The prescription drug bill released yesterday by House Speaker Nancy Pelosi is “an unprecedented exercise of raw government power,” according to Galen Senior Fellow Doug Badger.
The bill would require pharmaceutical companies to “negotiate” prices with the federal government for up to 250 drugs that don’t have generic or biosimilar competition. If they refuse to comply with the government-set rates, they could face a 95% penalty tax on gross sales of each drug—a new tax that would flow to federal coffers and not to reducing drug prices for seniors. The companies would be required to offer the “negotiated” rates to commercial plans.
“It’s one thing for the government to dictate the prices it pays in programs it finances. It is quite another for the government to impose a price for a product’s private sales,” Badger writes in The Daily Signal.
“It’s also very difficult to imagine President Trump supporting a plan which imposes a 95% tax on prescription drugs,” Ryan Ellis, president of the Center for a Free Economy, writes in a Washington Examiner op-ed. “His central policy goal is bringing drug prices down.”
The damage the Pelosi proposal would do to creation of new medicines and even availability in the U.S. of existing medicines would be massive. It would “limit Americans’ access to lifesaving medicines and impede the development of new treatments for deadly and debilitating diseases,” Badger wrote on Tuesday, based upon an earlier leaked version of the Pelosi plan. It would “double down on the failures of existing government policies that have contributed to higher health care costs.”
The maximum price of a drug would be set by statute as 120% of the average of price of the drug in six countries: Australia, Canada, France, Germany, Japan, and the United Kingdom.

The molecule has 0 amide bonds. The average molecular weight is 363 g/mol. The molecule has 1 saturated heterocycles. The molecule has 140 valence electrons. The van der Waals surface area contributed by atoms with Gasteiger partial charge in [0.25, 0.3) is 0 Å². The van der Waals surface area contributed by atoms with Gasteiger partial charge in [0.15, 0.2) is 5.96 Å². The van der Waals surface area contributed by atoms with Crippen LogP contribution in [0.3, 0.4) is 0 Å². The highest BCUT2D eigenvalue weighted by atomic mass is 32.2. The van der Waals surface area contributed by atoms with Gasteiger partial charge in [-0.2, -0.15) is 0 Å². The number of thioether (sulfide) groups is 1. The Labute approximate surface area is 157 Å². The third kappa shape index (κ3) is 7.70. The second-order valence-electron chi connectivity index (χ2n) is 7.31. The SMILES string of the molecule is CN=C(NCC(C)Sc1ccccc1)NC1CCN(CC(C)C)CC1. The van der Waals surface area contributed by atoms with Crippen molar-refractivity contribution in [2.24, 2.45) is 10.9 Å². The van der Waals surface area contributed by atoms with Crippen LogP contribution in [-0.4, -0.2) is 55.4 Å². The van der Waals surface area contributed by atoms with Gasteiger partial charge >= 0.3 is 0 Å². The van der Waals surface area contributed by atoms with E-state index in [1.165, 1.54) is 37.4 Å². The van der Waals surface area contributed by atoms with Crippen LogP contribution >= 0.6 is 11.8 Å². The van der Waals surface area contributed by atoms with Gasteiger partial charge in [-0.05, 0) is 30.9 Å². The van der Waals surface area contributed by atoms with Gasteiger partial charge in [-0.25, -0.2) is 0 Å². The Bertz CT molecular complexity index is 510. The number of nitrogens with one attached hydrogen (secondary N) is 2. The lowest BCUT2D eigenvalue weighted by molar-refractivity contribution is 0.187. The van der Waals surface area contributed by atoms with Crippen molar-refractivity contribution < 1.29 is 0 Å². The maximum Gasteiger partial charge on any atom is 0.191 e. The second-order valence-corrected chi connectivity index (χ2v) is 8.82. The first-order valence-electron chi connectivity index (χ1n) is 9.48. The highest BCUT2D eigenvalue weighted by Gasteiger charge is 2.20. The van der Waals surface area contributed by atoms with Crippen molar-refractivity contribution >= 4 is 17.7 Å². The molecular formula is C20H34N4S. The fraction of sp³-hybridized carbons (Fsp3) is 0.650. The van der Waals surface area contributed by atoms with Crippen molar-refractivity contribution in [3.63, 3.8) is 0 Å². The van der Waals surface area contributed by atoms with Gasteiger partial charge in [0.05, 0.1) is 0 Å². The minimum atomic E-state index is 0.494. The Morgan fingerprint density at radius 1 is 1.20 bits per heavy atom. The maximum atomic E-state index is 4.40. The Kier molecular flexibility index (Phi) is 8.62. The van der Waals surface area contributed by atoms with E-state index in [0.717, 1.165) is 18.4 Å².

Badger analyzed the impact of price controls on access in these countries to new medicines introduced between 2011 and 2018. In a paper for the Galen Institute, he finds that “89% are available to Americans, compared with 62% in Germany and 60% in the United Kingdom. One-half or more of these new therapies are unavailable to Australian, Canadian, French, and Japanese patients.”
For Medicare drug programs, if a drug price rises faster than inflation (retroactively to 2016!), the manufacturer faces a 100% tax on those revenues above inflation.
“This isn’t negotiation,” and “it destroys innovation incentives,” American Action Forum President Doug Holtz-Eakin writes.
What on earth would be the incentive for companies to continue to invest billions of dollars to develop new medicines?
We actually know what would happen if the Pelosi scheme were to be implemented: “In 1986, European firms led the U.S. in spending on pharmaceutical research and development by 24%. After the imposition of price control regimes, they fell behind. By 2015, they lagged the U.S. by 40%,” Badger writes. “If the U.S. emulates the European price-setting example, innovation almost certainly will suffer.”
The United States is the world leader in pharmaceutical research, with at least 30 important new drugs released each year. The rest of the world now relies on us for this progress—creating a wealth of high paying jobs in the process.
This is a power and money grab that will do nothing to lower the costs of prescription drugs and will seriously limit access to existing medicines and dry up resources for companies to invest in better treatments and cures for tomorrow.
“Among the things worth preserving in the U.S. are innovations that save lives and that cure or ameliorate chronic diseases,” Badger concludes. “Governments do not produce those advances; markets do.
“Policymakers face a choice between consumer-centered reform that advances innovation and saves lives and government policies that restrict treatment options for patients.
“The Pelosi drug-pricing bill makes the wrong choice.”